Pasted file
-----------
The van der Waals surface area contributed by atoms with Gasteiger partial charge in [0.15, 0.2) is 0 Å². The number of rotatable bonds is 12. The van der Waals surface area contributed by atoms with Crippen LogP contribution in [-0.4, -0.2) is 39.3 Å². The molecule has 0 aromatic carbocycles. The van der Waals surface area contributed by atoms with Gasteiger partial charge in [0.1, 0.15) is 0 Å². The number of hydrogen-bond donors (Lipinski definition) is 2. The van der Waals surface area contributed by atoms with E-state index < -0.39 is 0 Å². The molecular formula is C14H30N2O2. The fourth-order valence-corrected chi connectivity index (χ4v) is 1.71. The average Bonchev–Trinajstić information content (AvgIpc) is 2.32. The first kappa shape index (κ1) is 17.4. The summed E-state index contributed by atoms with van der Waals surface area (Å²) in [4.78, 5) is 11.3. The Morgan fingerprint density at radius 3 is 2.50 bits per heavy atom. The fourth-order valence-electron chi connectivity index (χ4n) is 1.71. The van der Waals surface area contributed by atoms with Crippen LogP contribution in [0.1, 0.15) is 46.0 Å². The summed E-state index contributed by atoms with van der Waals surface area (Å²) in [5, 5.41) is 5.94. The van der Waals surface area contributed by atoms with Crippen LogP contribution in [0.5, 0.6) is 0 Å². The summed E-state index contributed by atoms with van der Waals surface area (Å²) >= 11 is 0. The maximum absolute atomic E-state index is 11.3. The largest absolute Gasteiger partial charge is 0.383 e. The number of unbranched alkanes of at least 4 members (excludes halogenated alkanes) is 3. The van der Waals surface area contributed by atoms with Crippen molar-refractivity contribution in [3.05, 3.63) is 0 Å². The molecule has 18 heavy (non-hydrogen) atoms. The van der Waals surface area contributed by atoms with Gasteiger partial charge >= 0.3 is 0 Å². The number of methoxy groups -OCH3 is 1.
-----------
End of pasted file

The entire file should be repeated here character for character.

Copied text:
The van der Waals surface area contributed by atoms with Gasteiger partial charge in [0.15, 0.2) is 0 Å². The number of rotatable bonds is 12. The van der Waals surface area contributed by atoms with Crippen LogP contribution in [-0.4, -0.2) is 39.3 Å². The molecule has 0 aromatic carbocycles. The van der Waals surface area contributed by atoms with Gasteiger partial charge in [0.1, 0.15) is 0 Å². The number of hydrogen-bond donors (Lipinski definition) is 2. The van der Waals surface area contributed by atoms with E-state index < -0.39 is 0 Å². The molecular formula is C14H30N2O2. The fourth-order valence-corrected chi connectivity index (χ4v) is 1.71. The average Bonchev–Trinajstić information content (AvgIpc) is 2.32. The first kappa shape index (κ1) is 17.4. The summed E-state index contributed by atoms with van der Waals surface area (Å²) in [4.78, 5) is 11.3. The Morgan fingerprint density at radius 3 is 2.50 bits per heavy atom. The fourth-order valence-electron chi connectivity index (χ4n) is 1.71. The van der Waals surface area contributed by atoms with Crippen LogP contribution in [0.1, 0.15) is 46.0 Å². The summed E-state index contributed by atoms with van der Waals surface area (Å²) in [5, 5.41) is 5.94. The van der Waals surface area contributed by atoms with Crippen LogP contribution in [0.5, 0.6) is 0 Å². The summed E-state index contributed by atoms with van der Waals surface area (Å²) >= 11 is 0. The maximum absolute atomic E-state index is 11.3. The largest absolute Gasteiger partial charge is 0.383 e. The number of unbranched alkanes of at least 4 members (excludes halogenated alkanes) is 3. The van der Waals surface area contributed by atoms with Crippen molar-refractivity contribution in [3.05, 3.63) is 0 Å². The molecule has 18 heavy (non-hydrogen) atoms. The van der Waals surface area contributed by atoms with Gasteiger partial charge >= 0.3 is 0 Å². The number of methoxy groups -OCH3 is 1.